“Since day one we’ve been learning.” Boys and Girls Club celebrates Pre-Apprenticeship graduation

Photo by Omar Waheed.

A group of Madison high schoolers graduated from a pre-apprenticeship program last week after getting a chance to explore careers in the trades.

On May 31, the students graduated as the second cohort from the Boys and Girls Club of Dane County’s Pre-Apprenticeship Program. For four months, 18 students made rounds through local trade unions from electricians to sheet metal workers to explore what a career in the trades looks like and a starting point in their post high school plans.

For this round of the program, BGCDC partnered with Wisconsin Laborers’ District Council, part of Laborers’ International Union of North America. Kent Miller, president of Wisconsin Laborers’ District Council, gave a keynote speech to the graduating class highlighting the important steps students are taking to secure a better future.

“Everything you guys are learning is going to give you more opportunities in the future,” Miller said. “It was always said that you need a two-year or four-year college [degree] to land in the middle class, I was even told that myself.”

Miller, who is a third generation tradesman, was discouraged by his father and grandfather to pursue the trades. He was told that they “Would rather see me in college than dig ditches.”

Miller points at the stigmas of backbreaking work and lack of dignity in being a manual laborer. He said he’s noticed recently a change, with the trades being seen as more dignified, ripe with more opportunities, better pay, benefits and, most importantly, becoming more diverse. He sees trades as now an equitable path for a journey to the middle class.

Kent Miller. Photo by Omar Waheed.

Students throughout the program all had their individual ideas on what they wanted to pursue. Kiki Turvey, a student at West High School, had an initial idea of what she wanted, but changed after cycling through the courses.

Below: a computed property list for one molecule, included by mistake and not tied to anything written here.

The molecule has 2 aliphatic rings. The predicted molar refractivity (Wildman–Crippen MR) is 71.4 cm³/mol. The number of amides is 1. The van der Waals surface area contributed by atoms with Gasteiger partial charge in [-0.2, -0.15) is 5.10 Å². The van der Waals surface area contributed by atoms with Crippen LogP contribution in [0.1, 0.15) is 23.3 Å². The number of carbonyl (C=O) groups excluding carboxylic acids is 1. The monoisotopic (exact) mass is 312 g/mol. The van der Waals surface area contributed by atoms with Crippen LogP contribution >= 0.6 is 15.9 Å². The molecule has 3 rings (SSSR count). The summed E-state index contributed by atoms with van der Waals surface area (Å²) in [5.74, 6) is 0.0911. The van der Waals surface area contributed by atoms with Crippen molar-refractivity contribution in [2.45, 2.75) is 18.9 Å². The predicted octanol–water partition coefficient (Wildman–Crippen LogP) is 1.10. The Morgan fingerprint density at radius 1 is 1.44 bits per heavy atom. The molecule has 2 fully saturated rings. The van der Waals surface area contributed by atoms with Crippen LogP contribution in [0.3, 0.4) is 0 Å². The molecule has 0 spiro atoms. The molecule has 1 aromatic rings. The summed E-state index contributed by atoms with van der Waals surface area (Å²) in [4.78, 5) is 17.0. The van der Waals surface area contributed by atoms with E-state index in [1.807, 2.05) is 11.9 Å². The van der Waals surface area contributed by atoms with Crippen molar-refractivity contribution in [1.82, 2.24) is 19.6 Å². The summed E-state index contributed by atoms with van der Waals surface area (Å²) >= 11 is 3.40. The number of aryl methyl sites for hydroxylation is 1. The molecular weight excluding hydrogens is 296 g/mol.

“It’s hard to say what I’ve learned because there’s simply so much. Since day one we’ve been learning,” Turvey said. “My personal favorite was green construction. I love green construction and having Rick explain it in a kind and understanding way was definitely one of my favorite courses.”

Turvey found her passion to become an arborist throughout the program. While not one of the trades students went through, she realized that she wanted to pursue something in conservation after her experience with green construction.

Turvey was able to utilize the program and connections to find work in the industry. Instructors, who’ve come to know the students, knew that her plans changed multiple times, but Turvey found support to move forward in conservation. She will be working with Sustain Dane starting this summer.

But finding paths in their lives isn’t all students experience. While learning about sheet metal, students bonded over hunkering down during May’s storms. Yovani Ramirez, a sophomore at Memorial High School, recalled it being one his favorite moments as the unique sounds rang from the storm against the metal.

Ramirez went into the program looking to be an electrician, but after touring through the concrete mason portion of the program, he’s looking to pursue that and is looking for a job this summer.

Students with their first touch in the trades under arm aim to continue the path and look for work over the summer.